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current draw for Syncrowave 250DX

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  • current draw for Syncrowave 250DX

    Hello all.

    I just purchased a Syncrowave 250DX to be used for AL and SS fabrication. The manual references the use of 125 amp fuses, but then at 100% power states the current pull will be 96 amps. I have a real old breaker panel and the breakers are VERY expensive for dual pole 125Amp (I plan on running off of 230V)

    2 questions:
    1-Does the Power Factor Correction module have any negative side effects other than the few hunderd dollars it sets you back? It seems it would help in the breaker/wire costs and may simplify my installation.

    2-If I go with 100 Amp breaker to feed Welder disconnect will I have problems. I do not plan to weld much more than 1/4" AL plate, and this not very much, primary being Sch 40 pipe (no more than 2" dia) or SS tube with no more than .12" thickness. Majority of work would be Schd 40 in 1 1/2" (.145" thick) or less size. So was thinking I really never use the full 250 power, thus be 'okay' with 100 amp

    Just looking for some real life expierience.

    Also does anyone know a good on-line source for flexible wire (to go from disconnect to 250DX)? I'd like 50'.

    Thanks for any help and looking forward to belonging to this forum.

    Thanks

  • #2
    Metalfab,

    My Syncrowave 250 is wired through a 100A breaker and I've never had a problem. For the material you're talking about, I doubt if you'll ever have a problem. At 200A output, my book shows the unit pulling about 77A. (That's at a 60% duty cycle).

    The Power Factor Correction definitely has another downside (in addition to initial cost). The unit will pull considerably more power at idle. PFC is generally used in a production environment where the machine is being operated continuiously all day long. For the average home/small shop user, the additional electric bill will outweigh the initial installation cost.

    Sorry, don't have a lead on power cable. I was lucky enough to pick up about 100 feet of 4/3 SO cable when we rewired our docks. Cable had always been in a conduit and looked brand new, even after about 10 yrs.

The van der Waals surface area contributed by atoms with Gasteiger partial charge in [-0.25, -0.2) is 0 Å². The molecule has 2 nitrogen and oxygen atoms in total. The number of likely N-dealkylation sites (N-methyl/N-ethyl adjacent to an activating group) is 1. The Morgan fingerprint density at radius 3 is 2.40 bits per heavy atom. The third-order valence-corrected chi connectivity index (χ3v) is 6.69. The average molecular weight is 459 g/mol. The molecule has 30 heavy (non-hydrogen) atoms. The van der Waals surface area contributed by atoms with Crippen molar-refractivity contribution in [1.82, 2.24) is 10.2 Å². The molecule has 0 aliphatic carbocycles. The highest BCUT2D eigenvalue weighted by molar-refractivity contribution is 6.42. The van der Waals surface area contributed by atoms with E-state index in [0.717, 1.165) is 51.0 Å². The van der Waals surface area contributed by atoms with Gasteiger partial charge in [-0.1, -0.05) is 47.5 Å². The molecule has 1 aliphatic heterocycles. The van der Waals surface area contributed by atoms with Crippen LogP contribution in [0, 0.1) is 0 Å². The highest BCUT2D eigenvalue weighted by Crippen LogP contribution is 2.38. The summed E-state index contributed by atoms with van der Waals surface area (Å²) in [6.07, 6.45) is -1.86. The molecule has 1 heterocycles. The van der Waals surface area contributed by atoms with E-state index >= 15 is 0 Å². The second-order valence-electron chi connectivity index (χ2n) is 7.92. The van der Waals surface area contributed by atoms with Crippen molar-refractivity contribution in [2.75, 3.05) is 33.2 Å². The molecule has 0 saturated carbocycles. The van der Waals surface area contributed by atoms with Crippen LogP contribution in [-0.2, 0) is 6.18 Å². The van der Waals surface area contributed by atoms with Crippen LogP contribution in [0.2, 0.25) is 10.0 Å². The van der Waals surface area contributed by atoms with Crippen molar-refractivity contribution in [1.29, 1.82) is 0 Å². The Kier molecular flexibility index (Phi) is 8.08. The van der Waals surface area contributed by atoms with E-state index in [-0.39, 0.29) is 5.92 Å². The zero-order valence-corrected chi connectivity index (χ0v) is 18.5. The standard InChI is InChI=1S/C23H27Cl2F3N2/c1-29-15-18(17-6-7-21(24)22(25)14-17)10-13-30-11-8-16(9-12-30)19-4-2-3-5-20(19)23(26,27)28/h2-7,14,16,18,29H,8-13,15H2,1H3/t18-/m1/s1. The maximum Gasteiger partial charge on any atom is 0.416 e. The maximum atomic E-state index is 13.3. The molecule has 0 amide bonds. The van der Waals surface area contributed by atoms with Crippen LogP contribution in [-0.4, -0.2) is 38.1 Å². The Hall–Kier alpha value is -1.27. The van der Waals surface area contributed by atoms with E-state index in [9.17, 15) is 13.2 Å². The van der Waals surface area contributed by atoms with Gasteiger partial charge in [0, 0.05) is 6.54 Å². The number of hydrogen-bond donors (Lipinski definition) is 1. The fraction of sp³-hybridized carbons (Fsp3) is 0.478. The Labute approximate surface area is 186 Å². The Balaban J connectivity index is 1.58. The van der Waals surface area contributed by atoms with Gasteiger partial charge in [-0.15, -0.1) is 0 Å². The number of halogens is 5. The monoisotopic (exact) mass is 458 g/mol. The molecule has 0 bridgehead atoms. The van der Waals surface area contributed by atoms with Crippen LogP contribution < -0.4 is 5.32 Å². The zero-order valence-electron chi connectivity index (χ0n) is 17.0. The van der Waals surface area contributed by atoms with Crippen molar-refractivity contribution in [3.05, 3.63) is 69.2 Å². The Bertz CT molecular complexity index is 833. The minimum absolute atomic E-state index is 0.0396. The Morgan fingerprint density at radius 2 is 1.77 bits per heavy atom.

Post up some sources if you find a good deal on wire.

    Hope this helps.

    Comment


    • #3
      My welder sub panel is fed with 4-3, so it's rated for 100A, as is the outlet drop from said panel. The panel is fused with a 100A breaker.

      My sync 250dx is currently living on a 60A breaker because I already had one. I've run it up to 310A and not tripped that 60A breaker, but I also didn't run it there for anywhere near its duty cycle at full power.

      You'll be fine with something smaller if you keep it below "wide open." I wired the circuit for the future, in the event I ever run into a problem with my substantially cheaper circuit protection. I can always upgrade that when it's needed.

      As long as your wiring is capable of handling the load, you can't get yourself in trouble using a smaller breaker. Worst case scenario is it will trip.

      Comment


      • #4
        a lead in the right direction

        Since I dont know where you are. Have a look at the attached link.
        Its for general cable. They supply the world with all kinds of wire and cable for every practicle purpose.

        If you want to make yourself an "extension cord" look for a flexible cable that says- or is called "SJOW" (Silicon Jacketed, Oil & Water resistant) It is available in many different gauges and if your so inclined, you could do as some of the homeless do here in vancouver and go to the nearest high rise being erected and steal the main feed for the construction crane... (just kidding...)

        heres a link and a head start:
        http://www.generalcable.com/GeneralC...ducts/Catalog/

        http://www.fouraker.com/Carol.html